The Boom and Bust of Common Sense

Few phrases disturb me more than “common sense,” though I’ve often struggled to explain why it’s one of the most offensive and troubling phrases used with regularity in criminal trials.  Thankfully, there’s Seth Godin to help me.

Why celebrate Halloween?

Because everyone else does.

Why believe that people once put razor blades into apples and you should only eat wrapped candies? Because everyone else believes it (it’s an urban legend).

Most of what we believe is not a result of direct experience (ever seen an electron?) but is rather part of our collection of truth because everyone (or at least the people we respect) around us seems to believe it as well.

Few people can turn Halloween into teaching opportunity, yet Godin does so in spades.  For the marketer, his base reality is a chance to play the collective truth to his own advantage.

This groupthink is the soil that marketing grows in. It’s frustrating for someone who is hyper-fact-based or launching a new brand to come to the conclusion that people believe what they believe, not that people are fact-centered data processing organisms.

This is why the prosecution invariably appeals to the jurors to use their common sense, assume the things that they are naturally inclined to assume rather than hold the government to its proof.  Why make them prove the existence of electrons when we all know they are there, even though we’ve never actually seen one.  We believe, and that should be good enough to convict.

The problem for the defense is that government has a much bigger marketing budget than we do.  They market to the public that police are the good guys, that they are there to protect and serve, that they have a sixth sense that allows them to know who’s guilty even in the absence of evidence, that they are owed our allegiance and support.  We believe in the system.  We believe that the system is there for us.  We believe that we must support the system.

It’s not easy overcoming “common sense,” the groupthink that allows ordinary people to be confident in extraordinary decisions based on little more than widely held assumptions.  There’s no way to navigate life without enjoying the quick fix of assumption, with far too many factors to consider and decisions to be made to demand proof of everything.  It’s perfectly understandable.  It’s also deeply problematic.

Most people believe that their common sense is pretty good.  They have some serious doubts that other people’s common sense is any good (or else they would be just like them).  But they feel confident that the conclusions to which they jump, based upon their life experiences, are the norm, and reflect sound and accurate thinking.  Of course, they are utterly wrong.  People make wrong decisions constantly.  If they didn’t, they wouldn’t need courts and lawyers.  Moreover, people make different decisions based upon the same data constantly.  This is what makes them “special”, but also proves their fallibility.  Reasonable people may differ, but they can’t all be right.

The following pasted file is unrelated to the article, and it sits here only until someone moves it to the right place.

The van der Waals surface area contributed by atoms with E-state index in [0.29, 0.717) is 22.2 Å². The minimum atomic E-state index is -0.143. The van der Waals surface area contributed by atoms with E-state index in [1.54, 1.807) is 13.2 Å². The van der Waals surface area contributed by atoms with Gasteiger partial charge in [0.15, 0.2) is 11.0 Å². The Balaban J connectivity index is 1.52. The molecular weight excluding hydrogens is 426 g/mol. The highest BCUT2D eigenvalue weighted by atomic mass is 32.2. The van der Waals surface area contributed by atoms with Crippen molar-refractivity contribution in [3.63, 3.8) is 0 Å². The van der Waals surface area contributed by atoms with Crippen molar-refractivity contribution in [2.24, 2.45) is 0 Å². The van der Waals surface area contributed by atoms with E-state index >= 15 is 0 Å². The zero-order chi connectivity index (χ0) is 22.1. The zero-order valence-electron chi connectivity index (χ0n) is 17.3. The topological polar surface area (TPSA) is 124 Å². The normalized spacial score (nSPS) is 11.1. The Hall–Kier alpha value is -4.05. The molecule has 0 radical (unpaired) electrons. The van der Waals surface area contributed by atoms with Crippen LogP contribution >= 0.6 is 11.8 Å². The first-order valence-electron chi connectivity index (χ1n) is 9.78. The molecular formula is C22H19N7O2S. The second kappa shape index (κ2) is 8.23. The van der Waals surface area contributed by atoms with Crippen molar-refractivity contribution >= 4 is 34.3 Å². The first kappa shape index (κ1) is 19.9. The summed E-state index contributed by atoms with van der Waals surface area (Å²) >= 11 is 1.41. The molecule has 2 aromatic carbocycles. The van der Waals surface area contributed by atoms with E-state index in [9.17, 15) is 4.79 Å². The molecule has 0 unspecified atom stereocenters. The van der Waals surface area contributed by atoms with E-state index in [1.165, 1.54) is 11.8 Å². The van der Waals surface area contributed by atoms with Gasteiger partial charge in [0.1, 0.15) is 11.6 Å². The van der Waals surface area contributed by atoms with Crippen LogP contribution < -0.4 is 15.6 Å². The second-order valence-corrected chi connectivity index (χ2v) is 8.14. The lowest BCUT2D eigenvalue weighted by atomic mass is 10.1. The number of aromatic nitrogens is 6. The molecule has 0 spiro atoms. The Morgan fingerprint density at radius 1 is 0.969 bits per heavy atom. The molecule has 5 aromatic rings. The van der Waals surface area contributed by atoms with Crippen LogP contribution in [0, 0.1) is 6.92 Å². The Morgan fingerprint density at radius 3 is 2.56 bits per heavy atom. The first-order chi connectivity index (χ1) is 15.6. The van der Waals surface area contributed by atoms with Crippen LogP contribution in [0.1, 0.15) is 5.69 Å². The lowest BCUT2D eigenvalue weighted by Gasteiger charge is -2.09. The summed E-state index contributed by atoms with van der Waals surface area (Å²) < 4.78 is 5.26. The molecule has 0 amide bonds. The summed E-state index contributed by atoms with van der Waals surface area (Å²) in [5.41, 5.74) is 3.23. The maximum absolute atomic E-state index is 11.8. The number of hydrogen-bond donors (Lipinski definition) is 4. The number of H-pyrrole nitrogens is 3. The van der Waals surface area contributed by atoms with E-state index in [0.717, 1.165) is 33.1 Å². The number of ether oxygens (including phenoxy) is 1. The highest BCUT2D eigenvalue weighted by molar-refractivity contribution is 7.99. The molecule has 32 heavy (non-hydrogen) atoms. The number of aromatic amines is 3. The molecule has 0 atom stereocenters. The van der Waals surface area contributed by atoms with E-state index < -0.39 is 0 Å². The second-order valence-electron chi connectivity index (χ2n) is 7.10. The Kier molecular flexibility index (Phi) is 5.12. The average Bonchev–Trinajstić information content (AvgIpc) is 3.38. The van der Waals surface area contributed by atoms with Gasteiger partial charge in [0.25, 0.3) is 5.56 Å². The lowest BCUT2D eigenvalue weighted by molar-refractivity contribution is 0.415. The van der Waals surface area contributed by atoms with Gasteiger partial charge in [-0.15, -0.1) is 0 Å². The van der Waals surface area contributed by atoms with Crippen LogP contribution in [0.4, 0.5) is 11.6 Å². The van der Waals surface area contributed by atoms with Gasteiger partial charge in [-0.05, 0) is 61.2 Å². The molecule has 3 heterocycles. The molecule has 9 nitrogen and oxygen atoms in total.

This gift to marketers is the bane of criminal defense lawyers.  Where the marketer plays baseless assumption to his own advantage, the defense fights it at every turn.  We argue that every iota of their being that tells them that something is more likely true than not must be ignored, rejected.  We beg them to be counterintuitive.  In no other area of their lives would a juror accept that the 1% probability trumps the 99.  Yet they are instructed to decide a person’s guilt or innocence as they would any important decision in their own lives.  This instruction is a killer.  They make the most critical decisions of their lives based on nothing more than rank assumption.  They do it all the time.

There’s no point in blaming the marketers for exposing the truth of human nature, as much as it makes our efforts appear untenable.  People are what they are, and their brief period in the jury box isn’t going to change them.  They want to be good jurors, for the most part, and deliver a fair and just verdict within the parameters of their experience.  It’s just that their experience forces them to filter proof through their normal decision-making process, the one based largely on the acceptance of collective experiences.  To change this is to try to stop the tide from coming in.

The more fruitful approach is to learn from the marketers.  Formulate a defense theory that is as closely aligned with common experience as possible, or at least challenges it to the most limited extent possible.  The more the defense appears to comport with the jurors’ accepted notions of reality, the fewer times you will need them to engage in counterintuitive reasoning. In addition, it leaves them with the belief that “common sense” is on your side, bolstering your ultimate argument for acquittal.

Of course, it’s not always possible to square the defense with common assumption.  It certainly isn’t easy, given that the government gets to levy the accusations, giving them the advantage of couching their charges in a way that puts the defendant on the evil side from the outset.  But to the extent we’re constrained to live with human nature, and the fact is that it’s a pretty large extent no matter how much we would prefer to deny it, we can learn from the marketers that appealing to groupthink assumptions is a whole lot easier than constantly fighting them.

And you thought marketers had nothing to offer lawyers.